[ US /ˈkeɪdəns/ ]
[ UK /kˈe‍ɪdəns/ ]
  1. the close of a musical section
  2. a recurrent rhythmical series
  3. (prosody) the accent in a metrical foot of verse
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How To Use cadence In A Sentence

  • They have filthy rich players with a distinct air of decadence about them. Times, Sunday Times
  • He also seems to write with little concern for cadence, leaving himself stumbling over excess syllables and quixotically stuffing verbal square pegs into musical round holes when it comes time to sing.
  • But the lack of substance ultimately adds to the mood: flamboyant unconcern underlined by apocalyptic decadence.
  • And like past challenges to civilization, such barbarism thrives on Western appeasement and considers enlightened deference as weakness, if not decadence.
  • Pay attention to the pause at the end of each cadence.
  • The full force of the chromatic harmony was thrilling, as in such details as the cellos' dissonant flattened 6th just before the final cadence.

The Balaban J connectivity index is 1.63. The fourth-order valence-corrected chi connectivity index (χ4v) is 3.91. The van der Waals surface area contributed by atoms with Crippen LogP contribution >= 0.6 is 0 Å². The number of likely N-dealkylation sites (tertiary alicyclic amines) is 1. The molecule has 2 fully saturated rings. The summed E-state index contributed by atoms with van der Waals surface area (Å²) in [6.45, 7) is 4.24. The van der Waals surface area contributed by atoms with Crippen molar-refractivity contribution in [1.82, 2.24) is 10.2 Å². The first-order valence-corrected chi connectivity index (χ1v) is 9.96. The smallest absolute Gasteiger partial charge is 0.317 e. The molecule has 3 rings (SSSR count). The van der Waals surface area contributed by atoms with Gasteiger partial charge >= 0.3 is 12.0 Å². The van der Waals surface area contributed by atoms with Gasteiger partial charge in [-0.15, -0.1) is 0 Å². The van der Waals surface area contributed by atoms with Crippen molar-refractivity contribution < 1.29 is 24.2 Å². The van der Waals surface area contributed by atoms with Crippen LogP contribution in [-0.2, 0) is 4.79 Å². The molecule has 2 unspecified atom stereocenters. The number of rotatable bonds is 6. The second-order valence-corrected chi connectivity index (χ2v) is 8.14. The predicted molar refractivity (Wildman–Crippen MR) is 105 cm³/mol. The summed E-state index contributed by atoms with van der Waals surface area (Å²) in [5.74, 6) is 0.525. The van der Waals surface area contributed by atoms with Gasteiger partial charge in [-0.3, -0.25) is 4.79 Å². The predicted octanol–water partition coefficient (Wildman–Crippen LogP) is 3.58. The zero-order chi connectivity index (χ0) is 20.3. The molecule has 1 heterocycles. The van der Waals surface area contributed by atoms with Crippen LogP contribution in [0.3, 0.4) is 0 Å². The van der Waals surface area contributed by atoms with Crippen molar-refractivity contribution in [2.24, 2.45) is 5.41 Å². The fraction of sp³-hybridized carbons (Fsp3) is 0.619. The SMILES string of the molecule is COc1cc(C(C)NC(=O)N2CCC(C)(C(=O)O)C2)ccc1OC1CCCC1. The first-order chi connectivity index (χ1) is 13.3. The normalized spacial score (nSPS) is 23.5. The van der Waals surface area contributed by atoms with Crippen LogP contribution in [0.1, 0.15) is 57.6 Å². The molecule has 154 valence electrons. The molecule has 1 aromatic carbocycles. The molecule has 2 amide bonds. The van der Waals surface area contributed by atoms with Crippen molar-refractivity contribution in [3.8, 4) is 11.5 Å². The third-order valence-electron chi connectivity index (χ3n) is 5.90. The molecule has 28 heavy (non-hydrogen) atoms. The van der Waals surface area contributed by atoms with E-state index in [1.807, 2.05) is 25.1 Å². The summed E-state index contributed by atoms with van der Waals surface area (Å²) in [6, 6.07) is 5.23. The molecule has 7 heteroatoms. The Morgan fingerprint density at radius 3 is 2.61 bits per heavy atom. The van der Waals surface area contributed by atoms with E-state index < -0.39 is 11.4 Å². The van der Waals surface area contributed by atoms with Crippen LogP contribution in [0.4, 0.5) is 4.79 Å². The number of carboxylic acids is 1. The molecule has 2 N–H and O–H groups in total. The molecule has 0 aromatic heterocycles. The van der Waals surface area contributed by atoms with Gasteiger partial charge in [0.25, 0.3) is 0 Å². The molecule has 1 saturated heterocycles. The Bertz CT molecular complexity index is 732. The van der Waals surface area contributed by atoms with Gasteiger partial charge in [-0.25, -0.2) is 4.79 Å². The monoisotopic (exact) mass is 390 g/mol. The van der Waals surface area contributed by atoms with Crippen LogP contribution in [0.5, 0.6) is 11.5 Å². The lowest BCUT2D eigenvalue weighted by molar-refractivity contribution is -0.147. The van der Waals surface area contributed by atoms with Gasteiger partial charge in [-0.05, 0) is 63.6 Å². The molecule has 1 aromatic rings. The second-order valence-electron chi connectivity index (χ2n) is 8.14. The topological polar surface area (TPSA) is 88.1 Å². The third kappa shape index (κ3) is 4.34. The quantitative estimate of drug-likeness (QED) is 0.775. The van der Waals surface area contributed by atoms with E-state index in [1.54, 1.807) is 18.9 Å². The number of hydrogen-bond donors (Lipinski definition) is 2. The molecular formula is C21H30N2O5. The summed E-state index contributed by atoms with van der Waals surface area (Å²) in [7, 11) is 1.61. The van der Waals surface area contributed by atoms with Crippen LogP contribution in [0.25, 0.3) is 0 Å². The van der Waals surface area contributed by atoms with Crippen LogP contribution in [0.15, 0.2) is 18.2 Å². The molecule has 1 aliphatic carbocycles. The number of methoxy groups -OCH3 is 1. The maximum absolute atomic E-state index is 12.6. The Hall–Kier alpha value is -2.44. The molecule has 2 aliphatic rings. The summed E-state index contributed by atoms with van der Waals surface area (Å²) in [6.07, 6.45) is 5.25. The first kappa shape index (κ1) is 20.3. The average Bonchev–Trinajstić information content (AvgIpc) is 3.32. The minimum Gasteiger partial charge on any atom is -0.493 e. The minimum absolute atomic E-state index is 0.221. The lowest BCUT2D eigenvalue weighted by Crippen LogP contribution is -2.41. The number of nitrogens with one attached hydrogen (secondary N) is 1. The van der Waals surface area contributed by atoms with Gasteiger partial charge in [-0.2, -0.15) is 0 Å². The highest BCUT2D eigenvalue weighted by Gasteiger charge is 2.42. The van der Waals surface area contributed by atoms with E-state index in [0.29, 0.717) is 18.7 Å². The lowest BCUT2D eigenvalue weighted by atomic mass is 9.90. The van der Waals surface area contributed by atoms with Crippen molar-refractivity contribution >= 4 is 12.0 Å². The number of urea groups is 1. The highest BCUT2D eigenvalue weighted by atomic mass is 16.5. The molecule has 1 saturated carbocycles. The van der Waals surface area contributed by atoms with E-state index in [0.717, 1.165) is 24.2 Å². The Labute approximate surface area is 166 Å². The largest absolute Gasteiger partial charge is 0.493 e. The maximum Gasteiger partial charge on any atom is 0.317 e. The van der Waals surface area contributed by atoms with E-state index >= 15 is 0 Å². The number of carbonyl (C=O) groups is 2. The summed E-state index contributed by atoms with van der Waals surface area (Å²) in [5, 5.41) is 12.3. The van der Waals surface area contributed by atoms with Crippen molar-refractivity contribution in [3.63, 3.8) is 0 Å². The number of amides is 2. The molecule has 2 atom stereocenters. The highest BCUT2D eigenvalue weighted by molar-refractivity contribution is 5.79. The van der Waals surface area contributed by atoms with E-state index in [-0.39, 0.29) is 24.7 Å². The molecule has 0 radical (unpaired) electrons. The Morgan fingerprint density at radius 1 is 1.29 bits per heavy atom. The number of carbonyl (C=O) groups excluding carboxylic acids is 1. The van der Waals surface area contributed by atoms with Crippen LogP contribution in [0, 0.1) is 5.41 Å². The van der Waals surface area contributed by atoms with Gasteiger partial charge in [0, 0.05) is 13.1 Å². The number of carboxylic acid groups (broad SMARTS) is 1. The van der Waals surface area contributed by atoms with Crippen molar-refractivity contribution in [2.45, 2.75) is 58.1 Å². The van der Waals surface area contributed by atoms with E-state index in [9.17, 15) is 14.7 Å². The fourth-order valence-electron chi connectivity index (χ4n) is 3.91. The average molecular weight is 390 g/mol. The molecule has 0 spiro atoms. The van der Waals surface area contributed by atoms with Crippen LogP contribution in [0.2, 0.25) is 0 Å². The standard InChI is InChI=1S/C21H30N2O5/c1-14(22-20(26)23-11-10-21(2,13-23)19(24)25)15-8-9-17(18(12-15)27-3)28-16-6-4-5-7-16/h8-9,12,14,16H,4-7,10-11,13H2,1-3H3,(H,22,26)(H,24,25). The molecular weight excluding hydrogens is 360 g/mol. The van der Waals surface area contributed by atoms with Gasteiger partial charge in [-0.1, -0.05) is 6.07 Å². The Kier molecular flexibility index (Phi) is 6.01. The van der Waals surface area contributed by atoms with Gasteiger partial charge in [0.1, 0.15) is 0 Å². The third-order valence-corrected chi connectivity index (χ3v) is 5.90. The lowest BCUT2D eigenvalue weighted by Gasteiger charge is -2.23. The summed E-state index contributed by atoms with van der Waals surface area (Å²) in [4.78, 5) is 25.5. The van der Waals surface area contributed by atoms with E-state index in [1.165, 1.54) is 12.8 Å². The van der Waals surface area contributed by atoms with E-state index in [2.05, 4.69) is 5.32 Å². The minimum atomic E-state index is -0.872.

• Descending downstairs feels like entering a 1970s vision of decadence – all red and gold sequinned drapes, geometric railings and carpeted walls. 10 of the best music venues in London
  • The four stresses of the Anglo-Saxon verse are retained, and as much thesis and anacrusis is allowed as is consistent with a regular cadence. Beowulf An Anglo-Saxon Epic Poem
  • The true augmented sixth and the true cadence gain in significance as a contradiction to the false cadencing around the mediant.
  • We could almost hear the cadenced tread of feet.
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